Barona’s story is the first one to point to a lack of inclusivity inside the nonprofit’s leadership, but there’s more background. Two other experiences shared publicly by organizers have brought light to similar issues at local chapters, and a lack of immediacy to the Girl Develop It HQ’s responses.
In Minneapolis, technologist Lanice Sims took to Twitter over the summer to air similar complaints, which resulted in local chapter leaders stepping down. The issue was not immediately reported, which prompted Wilmington-based Jocelyn Harper to resign as the chapter lead, citing a lack of transparency around the Minneapolis situation.
“I regret that our organizational culture (stemming in part from our lack [of] fully-formed policies and systems) allowed for any member, specifically women of color, to feel unsafe or unsupported,” Girl Develop it’s Executive Director Corinne Warnshuis told Technical.ly Delaware in October.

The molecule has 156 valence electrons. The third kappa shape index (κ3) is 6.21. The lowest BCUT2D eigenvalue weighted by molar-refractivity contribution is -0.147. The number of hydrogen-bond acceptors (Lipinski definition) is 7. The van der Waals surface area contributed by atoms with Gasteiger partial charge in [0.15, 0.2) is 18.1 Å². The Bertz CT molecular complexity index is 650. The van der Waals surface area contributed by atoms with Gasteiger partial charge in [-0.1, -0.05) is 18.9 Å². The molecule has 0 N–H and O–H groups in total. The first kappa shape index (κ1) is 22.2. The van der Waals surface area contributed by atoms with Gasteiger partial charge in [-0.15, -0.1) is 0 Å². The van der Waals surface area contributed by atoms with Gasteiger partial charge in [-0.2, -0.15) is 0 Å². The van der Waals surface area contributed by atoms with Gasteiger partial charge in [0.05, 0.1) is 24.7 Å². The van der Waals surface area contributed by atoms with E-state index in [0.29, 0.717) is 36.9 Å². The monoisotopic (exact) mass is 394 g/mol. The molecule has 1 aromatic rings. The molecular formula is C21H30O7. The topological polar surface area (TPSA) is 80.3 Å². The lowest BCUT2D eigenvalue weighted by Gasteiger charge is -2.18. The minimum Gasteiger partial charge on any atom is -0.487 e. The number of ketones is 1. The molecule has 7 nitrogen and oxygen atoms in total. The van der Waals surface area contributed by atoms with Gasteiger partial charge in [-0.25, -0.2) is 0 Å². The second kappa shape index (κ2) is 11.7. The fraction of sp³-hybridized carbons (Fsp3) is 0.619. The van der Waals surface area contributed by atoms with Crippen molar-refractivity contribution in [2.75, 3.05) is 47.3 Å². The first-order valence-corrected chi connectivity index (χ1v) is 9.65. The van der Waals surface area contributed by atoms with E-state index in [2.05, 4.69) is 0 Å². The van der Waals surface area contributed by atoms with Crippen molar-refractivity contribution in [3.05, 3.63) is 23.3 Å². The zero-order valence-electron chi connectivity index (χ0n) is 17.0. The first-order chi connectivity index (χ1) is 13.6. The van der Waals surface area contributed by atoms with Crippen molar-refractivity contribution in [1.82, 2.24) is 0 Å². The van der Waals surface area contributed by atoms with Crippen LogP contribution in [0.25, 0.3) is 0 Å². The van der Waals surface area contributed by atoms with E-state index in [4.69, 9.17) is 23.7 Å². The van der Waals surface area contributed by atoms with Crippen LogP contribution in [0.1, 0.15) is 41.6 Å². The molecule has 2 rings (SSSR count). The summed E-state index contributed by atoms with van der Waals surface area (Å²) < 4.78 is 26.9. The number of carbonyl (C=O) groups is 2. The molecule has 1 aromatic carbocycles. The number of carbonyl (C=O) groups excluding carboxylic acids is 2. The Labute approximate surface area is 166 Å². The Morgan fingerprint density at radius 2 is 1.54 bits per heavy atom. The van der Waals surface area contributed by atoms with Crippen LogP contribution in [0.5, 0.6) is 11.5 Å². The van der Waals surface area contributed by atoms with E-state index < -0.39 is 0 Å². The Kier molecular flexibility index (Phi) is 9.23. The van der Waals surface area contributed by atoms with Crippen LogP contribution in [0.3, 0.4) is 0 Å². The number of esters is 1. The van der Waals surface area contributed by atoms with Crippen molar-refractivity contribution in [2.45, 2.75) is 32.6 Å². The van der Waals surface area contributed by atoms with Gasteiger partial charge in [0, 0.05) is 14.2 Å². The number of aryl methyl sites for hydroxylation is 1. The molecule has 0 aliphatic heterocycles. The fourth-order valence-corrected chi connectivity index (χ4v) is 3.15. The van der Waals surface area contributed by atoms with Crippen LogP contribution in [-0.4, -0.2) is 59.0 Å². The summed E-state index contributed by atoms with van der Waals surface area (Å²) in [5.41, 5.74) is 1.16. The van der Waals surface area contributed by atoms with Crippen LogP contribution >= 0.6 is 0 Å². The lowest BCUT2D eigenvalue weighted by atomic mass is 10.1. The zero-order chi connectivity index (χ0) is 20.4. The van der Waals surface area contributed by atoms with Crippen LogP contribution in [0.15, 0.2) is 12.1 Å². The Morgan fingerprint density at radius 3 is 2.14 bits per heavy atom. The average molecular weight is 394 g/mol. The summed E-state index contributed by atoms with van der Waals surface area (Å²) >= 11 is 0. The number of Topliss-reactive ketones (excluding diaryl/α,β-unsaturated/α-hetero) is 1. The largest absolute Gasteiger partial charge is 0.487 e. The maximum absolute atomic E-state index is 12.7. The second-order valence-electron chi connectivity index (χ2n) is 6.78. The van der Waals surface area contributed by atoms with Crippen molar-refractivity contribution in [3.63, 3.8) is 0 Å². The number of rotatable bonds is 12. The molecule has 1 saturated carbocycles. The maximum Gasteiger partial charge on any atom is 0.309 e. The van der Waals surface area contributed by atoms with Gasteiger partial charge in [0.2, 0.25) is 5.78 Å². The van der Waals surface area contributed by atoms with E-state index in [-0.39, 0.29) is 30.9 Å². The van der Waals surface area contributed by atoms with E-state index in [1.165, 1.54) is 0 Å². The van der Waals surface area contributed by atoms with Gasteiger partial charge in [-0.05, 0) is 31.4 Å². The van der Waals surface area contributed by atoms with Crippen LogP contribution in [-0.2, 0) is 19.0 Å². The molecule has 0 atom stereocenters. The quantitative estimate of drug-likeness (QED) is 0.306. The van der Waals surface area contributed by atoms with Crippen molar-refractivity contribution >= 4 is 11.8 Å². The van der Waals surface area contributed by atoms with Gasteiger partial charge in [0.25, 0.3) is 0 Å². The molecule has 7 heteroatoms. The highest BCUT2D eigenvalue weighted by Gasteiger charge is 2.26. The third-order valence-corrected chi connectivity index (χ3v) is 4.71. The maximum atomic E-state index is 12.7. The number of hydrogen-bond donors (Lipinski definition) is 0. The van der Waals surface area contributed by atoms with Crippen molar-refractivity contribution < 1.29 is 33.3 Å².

A Dec. 6 statement from GDI regarding Barona’s statements offered an apology.
“In recent months, there have been incidents that marginalized the very people we want to include,” the statement reads. “We are deeply sorry. While we cannot comment on internal HR matters, we will be completely transparent in acknowledging that we have a lot of work to do in building an inclusive, diverse, and equitable culture.”
In October, the nonprofit also sent a message detailing specific steps it had taken to improve culture inside the organization, including the launch of a GitHub Pages-based Inclusion Changelog to share its actions, which included the implementation of an anonymous incident reporting process and engaging a multicultural community and organizational development consulting firm.
Following the controversial claims from Barona, the Philly and Oakland chapters of the nonprofit put their programming on hiatus, and an online open letter signed by over 150 current and former chapter leaders, volunteers, students and the like is calling for an overhaul of its leadership.